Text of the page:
• Rick Rothermel

      I had the Mercury variant to this car for a while, a Zephyr Z7, and liked it but found the plasticky interior annoying. Not a bad car, and this one’s sharper than mine was… It’s the Return of the Squaremont!!!

      Like 2
  2. FordGuy1972 FordGuy1972 Member

    Overall, a nice clean car with a desirable engine and 4-speed. There are plenty of speed parts for the 302, so the opportunity for more power is readily available. Adding sportier wheels will improve the outward appearance and detailing the engine bay is a relatively simple task. Some chrome bits under the hood is another option to enhance any engine upgrades. The interior is attractive, especially since it has bucket seats as opposed to a bench seat. If the reserve is reasonable, this would be a relatively inexpensive entry into the old car hobby, especially for someone with a limited budget.

    Like 10
    • Bhowe Member

      I love these Fairmonts and would prefer the next owner leave it bone stock, whitewalls, wire wheel covers and all. There are enough modified cars running around. What is missing are unmolested survivors like this.

      Like 31
  3. RayT Member

    “302/4 Seed”? That HAS to be a One of One!

    Or s this article a plant, Adam????

    Like 7
    • Adam Clarke Staff

      Thanks for the pickup on that, RayT. Sometimes it doesn’t seem to matter how many times you look at something, the obvious flaws don’t jump out. It’s all fixed, and I appreciate your feedback. I hope that we can continue to provide you with enjoyable content.

      Like 9
      • Spanky

        I have found grammarly catches context errors.

        Like 1
  4. Jake8687 Member

    Where have I seen this for sale online? Dealer flip? Splendid Fox, nevertheless.

    Like 5
  5. Johnmloghry Johnmloghry Member

    I never really liked this body style, but it seems to grow on me. I could tool around in this with the a/c blowing cold air on me. If you desire more power twin turbo charges can be purchased and they work best with low compression engines @ about 8.5/1. A friend of mine had them put on his Mustang 302. It does give nice boost.
    God bless America

    Like 4
    • Jay

      I was thinking the same thing – new heads, intake, efi with some light turbos, get about 300 + horses.

      Like 1
      • Jwzg

        What, with an SROD 4 speed and a 7.5 rear? That combo would smoke that drivetrain like a cheap cigar. Better upgrade to an 8.8 and WC T5 or T56.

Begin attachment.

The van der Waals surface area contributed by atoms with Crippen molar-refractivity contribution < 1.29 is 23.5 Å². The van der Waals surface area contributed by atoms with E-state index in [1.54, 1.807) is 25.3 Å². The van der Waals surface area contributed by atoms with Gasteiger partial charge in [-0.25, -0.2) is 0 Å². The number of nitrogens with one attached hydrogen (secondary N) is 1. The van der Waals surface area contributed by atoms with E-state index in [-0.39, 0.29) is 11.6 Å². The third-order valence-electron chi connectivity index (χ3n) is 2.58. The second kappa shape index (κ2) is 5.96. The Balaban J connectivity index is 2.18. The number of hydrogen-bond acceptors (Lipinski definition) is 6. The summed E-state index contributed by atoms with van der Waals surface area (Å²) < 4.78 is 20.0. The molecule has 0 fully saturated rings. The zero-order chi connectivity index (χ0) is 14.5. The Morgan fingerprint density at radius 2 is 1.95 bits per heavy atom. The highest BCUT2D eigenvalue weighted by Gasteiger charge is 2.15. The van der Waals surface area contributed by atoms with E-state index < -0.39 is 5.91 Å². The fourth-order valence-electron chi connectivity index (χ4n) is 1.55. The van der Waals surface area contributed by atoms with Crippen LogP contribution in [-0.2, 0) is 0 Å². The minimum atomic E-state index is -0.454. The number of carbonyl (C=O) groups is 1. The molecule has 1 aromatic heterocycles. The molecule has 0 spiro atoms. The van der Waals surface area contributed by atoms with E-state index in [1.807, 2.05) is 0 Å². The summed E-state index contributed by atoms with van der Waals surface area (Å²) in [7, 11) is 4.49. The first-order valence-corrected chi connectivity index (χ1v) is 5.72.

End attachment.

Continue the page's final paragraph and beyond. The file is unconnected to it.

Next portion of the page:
Now a 347 with an upgraded drivetrain and a modern TBI unit under that silver air cleaner would get after it like your daddy did and look almost stone stock to boot other than dual exhaust and even that could be discrete.

        Like 4
  6. Bakyrdhero Bakyrdhero Member

    This might be the first one of these to appeal to me. Maybe I’m getting older lol. Personally I would hold out for an 84-95 LTD LX 5.0, but there is no denying the appeal and charm of this honest and original Futura.

    Like 6
  7. Sam Shive

    SLEEPER. Pull that 5.0 and go crazy.

    Like 5
  8. Mikefromthehammer

    My second car was a special ordered 79 Mustang Cobra with the 302. I ordered it with the 4 SPD. overdrive manual. It came in (in Feb 1979) with the 3 SPD. auto. (Apparently, according to a buddy at work whose father worked for Ford, there was a strike at Ford’s transmission plant in Mexico).

    The dealer tried to get me to pay for “their cost” of the upgraded transmission (in the vicinity of $300ish). As I really wanted the 4 SPD. I was tempted to walk away. I loved the car when they let me take it out for a spin, however. There was quite a lot of back and forth between me and the salesman (Rick Jacobs). He went to see his manager multiple times. I told him that it was a very desirable car, and they could move it very quickly if I didn’t take it. Meanwhile, this was the middle of winter, and who looks for a sports car in February? Finally, after his last discussion with his manager, he asked me what I would give them for the auto. I told him because I liked the car and the auto improved trade in value, I would be willing to pay an additional $50. After discussing it with his manager, I had a new car on Feb 8, 1979. Because of the auto and the fairly decent discount I already had, I got an $8,128 list price car for $7,050.

    Like 4
  9. Vance

    My Mother needed a new car in the spring of 1980. We bought all of our Ford’s at a small dealership in Yale, Michigan. My sister’s inlaw’s owned it,
    so we were always dealt with appropriately. I was 16, and this was about the sportiest thing that Ford had, and there was no way my Mother was buying a Mustang. I thought they were cool , and I thought I could sway her towards it, knowing I would get it when I went to college. Well, we ended up with a Pinto, I got to pick the color, and a few other options. The Pinto had 180k on it when I sold it 6 years later, never had a problem with it. Maybe it was it was a good choice. I still like the Futura.

    Like 2
  10. steve